FCA is now the anti-money laundering and counter terrorist financing (AML/CTF) supervisor for businesses carrying out certain cryptoasset activities under the amended Money Laundering, Terrorist Financing and Transfer of Funds Regulations 2017 (MLRs). A UK business conducting specific cryptoasset activities falls within scope of the regulations and will need to comply with their requirements.
Among other things, FCA requires cryptoassets businesses to:
- Identify and assess the risks of money laundering and terrorist financing which their business is subject to
- Have policies, systems, and controls to mitigate the risk of the business being used for the purposes of money laundering or terrorist financing
- Where appropriate to the size and nature of its business, appoint an individual who is a member of the board or senior management to be responsible for compliance with the MLRs
- Undertake customer due diligence when entering into a business relationship or occasional transactions
- Apply enhanced due diligence when dealing with customers who may present a higher money laundering/terrorist financing risk
- Undertake ongoing monitoring of all customers to ensure that transactions are consistent with the business’s knowledge of the customer and the customer’s business and risk profile
New businesses carrying out cryptoasset activity in scope of the MLRs must be registered with FCA before conducting business. Existing businesses already conducting cryptoasset activity before January 10, 2020 may continue their business but will need to ensure compliance with the MLRs with immediate effect. All existing businesses undertaking cryptoassets activities must be registered by January 2021. To ensure this deadline is met, these businesses must submit a completed application for registration by June 2020. Existing Financial Services and Markets Act firms, e-money institutions, or payment services businesses undertaking cryptoassets activity will also be required to apply for registration.
Keywords: Europe, UK, Banking, Securities, Cryptoassets, AML/CFT, FCA
Previous ArticleESMA Starts Publishing Questions Received Through Q&A Process
PRA, via the consultation paper CP12/20, proposed changes to its rules, supervisory statements, and statements of policy to implement certain elements of the Capital Requirements Directive (CRD5).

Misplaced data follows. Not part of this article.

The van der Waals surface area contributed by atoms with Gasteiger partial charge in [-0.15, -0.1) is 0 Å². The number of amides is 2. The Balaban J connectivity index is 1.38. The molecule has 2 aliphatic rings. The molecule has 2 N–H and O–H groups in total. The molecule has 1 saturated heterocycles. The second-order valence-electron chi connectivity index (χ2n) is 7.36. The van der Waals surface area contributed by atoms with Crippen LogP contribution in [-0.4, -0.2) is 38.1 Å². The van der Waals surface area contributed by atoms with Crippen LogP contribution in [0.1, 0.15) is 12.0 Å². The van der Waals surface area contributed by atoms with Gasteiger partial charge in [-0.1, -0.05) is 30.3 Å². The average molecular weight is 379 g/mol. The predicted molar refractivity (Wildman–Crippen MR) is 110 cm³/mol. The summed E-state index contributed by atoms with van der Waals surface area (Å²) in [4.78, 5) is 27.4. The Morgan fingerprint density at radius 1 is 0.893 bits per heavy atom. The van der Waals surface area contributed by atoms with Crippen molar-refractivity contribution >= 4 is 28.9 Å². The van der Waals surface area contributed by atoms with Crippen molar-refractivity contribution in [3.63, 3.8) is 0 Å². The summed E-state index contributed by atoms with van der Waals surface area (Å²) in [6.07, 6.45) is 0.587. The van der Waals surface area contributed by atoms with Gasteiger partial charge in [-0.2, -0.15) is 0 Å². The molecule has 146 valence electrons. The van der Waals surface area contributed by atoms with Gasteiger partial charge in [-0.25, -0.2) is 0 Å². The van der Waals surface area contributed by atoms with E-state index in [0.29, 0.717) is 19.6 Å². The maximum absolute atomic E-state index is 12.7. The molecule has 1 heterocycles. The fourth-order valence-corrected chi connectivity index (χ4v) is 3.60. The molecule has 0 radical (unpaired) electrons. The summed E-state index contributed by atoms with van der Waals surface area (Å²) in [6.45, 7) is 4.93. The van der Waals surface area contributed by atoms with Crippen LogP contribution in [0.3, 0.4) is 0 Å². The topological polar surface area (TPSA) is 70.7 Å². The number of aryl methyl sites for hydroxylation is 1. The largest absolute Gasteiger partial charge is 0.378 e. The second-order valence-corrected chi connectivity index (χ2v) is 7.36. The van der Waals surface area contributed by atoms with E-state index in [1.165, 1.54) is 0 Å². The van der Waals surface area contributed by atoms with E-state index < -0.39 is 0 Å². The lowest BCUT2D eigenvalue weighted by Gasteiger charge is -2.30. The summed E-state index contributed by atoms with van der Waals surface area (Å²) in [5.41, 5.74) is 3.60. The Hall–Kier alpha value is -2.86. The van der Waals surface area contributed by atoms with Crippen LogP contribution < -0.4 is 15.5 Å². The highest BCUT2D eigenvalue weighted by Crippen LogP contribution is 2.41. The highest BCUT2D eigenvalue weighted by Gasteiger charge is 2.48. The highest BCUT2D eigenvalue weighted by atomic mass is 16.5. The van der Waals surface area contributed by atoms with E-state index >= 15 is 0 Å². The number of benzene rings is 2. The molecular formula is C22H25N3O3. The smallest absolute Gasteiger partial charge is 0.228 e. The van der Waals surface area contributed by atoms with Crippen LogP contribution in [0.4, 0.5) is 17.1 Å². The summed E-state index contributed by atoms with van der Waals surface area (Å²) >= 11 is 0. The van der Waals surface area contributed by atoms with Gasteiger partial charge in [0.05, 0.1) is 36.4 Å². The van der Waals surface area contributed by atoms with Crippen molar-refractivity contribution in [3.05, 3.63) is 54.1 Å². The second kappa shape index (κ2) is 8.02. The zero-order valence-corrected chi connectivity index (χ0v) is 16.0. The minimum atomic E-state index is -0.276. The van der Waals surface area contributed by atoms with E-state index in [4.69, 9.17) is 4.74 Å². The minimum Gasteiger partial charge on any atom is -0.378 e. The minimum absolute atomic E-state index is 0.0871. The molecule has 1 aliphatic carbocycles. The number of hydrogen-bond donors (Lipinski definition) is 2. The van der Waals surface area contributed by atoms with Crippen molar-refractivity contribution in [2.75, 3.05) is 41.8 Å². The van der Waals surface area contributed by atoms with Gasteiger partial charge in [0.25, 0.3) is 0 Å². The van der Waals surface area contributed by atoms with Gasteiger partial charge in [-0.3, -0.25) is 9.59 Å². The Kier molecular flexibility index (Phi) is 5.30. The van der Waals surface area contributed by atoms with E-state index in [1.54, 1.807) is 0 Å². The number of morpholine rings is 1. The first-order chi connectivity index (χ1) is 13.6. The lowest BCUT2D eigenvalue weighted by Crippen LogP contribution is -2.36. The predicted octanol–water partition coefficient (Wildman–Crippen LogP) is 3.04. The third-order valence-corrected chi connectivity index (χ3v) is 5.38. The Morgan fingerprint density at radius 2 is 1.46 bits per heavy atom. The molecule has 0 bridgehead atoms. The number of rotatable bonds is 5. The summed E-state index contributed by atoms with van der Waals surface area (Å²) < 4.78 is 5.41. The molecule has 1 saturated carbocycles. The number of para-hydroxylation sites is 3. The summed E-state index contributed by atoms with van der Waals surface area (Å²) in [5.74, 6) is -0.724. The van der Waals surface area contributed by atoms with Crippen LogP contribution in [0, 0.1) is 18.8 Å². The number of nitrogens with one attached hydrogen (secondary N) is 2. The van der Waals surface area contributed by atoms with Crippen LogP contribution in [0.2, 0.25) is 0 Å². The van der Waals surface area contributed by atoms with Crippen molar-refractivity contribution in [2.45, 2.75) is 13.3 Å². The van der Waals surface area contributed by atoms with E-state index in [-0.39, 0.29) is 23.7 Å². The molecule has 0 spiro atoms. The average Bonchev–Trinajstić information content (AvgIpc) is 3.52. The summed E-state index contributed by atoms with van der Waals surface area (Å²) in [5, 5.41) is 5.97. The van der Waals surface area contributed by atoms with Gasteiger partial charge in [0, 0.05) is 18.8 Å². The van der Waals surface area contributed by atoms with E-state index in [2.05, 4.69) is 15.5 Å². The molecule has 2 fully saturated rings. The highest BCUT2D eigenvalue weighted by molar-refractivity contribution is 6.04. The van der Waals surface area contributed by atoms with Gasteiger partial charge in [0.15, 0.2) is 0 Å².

EIOPA published the financial stability report that provides detailed quantitative and qualitative assessment of the key risks identified for the insurance and occupational pensions sectors in the European Economic Area.
EBA published its risk dashboard for the first quarter of 2020 together with the results of the risk assessment questionnaire.
EBA announced that the next stress testing exercise is expected to be launched at the end of January 2021 and its results are to be published at the end of July 2021.
PRA published the consultation paper CP11/20 that sets out its expectations and guidance related to auditors’ work on the matching adjustment under Solvency II.
MAS published a statement guidance on dividend distribution by banks.
APRA updated its capital management guidance for banks, particularly easing restrictions around paying dividends as institutions continue to manage the disruption caused by COVID-19 pandemic.
FSB published a report that reviews the progress on data collection for macro-prudential analysis and the availability and use of macro-prudential tools in Germany.
EBA issued a statement reminding financial institutions that the transition period between EU and UK will expire on December 31, 2020; this will end the possibility for the UK-based financial institutions to offer financial services to EU customers on a cross-border basis via passporting.
SRB published guidance on operational continuity in resolution and financial market infrastructure (FMI) contingency plans.